What is the correct name for data and concept drift?

Should we call it data/concept skew or data/concept drift? because in the slides it says that “skew” is the difference between training and serving data while drift is the change in time in the data.
also, in the same slides he mentioned concept/data “shift”. is “shift” a different thing?

Hi, @Bassel !

Data shift usually refers to the changes that happens to a certain realily you are trying to model, and it reflects on its data. That is a crucial thing in, say, solar energy production forecast, where it clearly related to time-dependent phenomena.
Skew, in the other hand, is used to describe the data distribution differences that appear when you split your data, like training and test set. Unless, taking extreme care when splitting, it is normally inherent to having separate data sets.

What about “drift”? is data/concept drift the same as data/concept shift? I understand what is written in the image I posted but I am just confused about some concepts. Should we call it data/concept skew or data/concept drift? I don’t see “data/concept” skew often. I only see data/concept drift.

Hi @Bassel ,

In Course 1, Dr Ng defines these concepts:

  • Concept/Data Drift
  • Skewed Data

Concept/Data Drift: When the environment or data changes after the system has been trained and now it will be tested OR after the system has been deployed. This drifting can happens upon deployment, or slowly over time. Examples of changes in data:

  1. You train a system for defect detection with pictures that have certain brightness; when you deploy the system, the picture taken are darker because the lighting in the location has changed.
  2. You train a system for speech recognition with a certain dataset comprised mainly of adults. Once the system is deployed, the speech recognition starts to be used by younger people and since the voice is different, the system may start failing on predictions.

Skewed data: This happens when the ratio between positive and negative samples is very far from 50/50. This happens with the datasets when you are going to train your model. Examples:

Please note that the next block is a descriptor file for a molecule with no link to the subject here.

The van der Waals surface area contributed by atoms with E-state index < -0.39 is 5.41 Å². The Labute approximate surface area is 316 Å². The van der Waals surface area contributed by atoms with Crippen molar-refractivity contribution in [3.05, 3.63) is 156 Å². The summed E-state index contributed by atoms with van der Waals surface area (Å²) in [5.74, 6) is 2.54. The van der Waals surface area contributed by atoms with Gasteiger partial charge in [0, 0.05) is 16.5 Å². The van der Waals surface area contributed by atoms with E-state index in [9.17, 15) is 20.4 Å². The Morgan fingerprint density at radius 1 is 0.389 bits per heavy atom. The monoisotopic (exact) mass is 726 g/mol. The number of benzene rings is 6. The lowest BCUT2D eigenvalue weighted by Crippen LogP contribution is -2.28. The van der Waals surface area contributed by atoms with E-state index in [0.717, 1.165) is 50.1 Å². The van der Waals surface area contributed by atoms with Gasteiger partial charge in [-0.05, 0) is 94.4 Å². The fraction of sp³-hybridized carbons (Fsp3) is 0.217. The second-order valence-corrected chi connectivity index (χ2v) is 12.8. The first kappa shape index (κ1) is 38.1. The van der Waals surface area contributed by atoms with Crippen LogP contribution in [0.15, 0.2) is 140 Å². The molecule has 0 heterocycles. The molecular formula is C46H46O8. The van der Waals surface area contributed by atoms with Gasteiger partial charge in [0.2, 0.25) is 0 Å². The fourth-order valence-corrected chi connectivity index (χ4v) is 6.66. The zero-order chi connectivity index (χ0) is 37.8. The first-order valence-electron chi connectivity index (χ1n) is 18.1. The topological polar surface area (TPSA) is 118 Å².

1. You will train a model to detect defects in a production line. Your training dataset contains 99.7% of photos with good products, and just 0.3% of photos with defective products.
  2. You will train a model to detect illness in X-rays. Your training dataset consists of 99.5% of healthy X-rays, and just 0.5% of X-rays with some illness.

Hope this sheds some more light on this question.



I think that data/concept skew is different than skewed data. it’s the same word “skew” but it has different meaning in both cases. I agree with you that skewed data happens when the ratio between positive and negative samples is very far from 50/50. but data/concept skew is when there is difference between training data and serving data. you can see it in the slide that i posted. I hope you tell me if I’m wrong.

You are right @Bassel - the skew I am referring to is located in the training phase of the model. The skew you a referring to, more exactly the training-serving skew, happens on production. I have found a post that discusses this specific question of yours, difference between training-serving skew and drift. Check it out: What is training-serving skew in machine learning? | Qwak's Blog

Hopefully this brings light to your question. It did shed more light on my own understanding of the matter.

Happy to share more on this.



1 Like

Course 2 uses the term skew, shift and drift intercangeably which is quite misleading and hard to follow. Could someone summarise all the data issus mentioned in Course 2 in clear manner, thank you.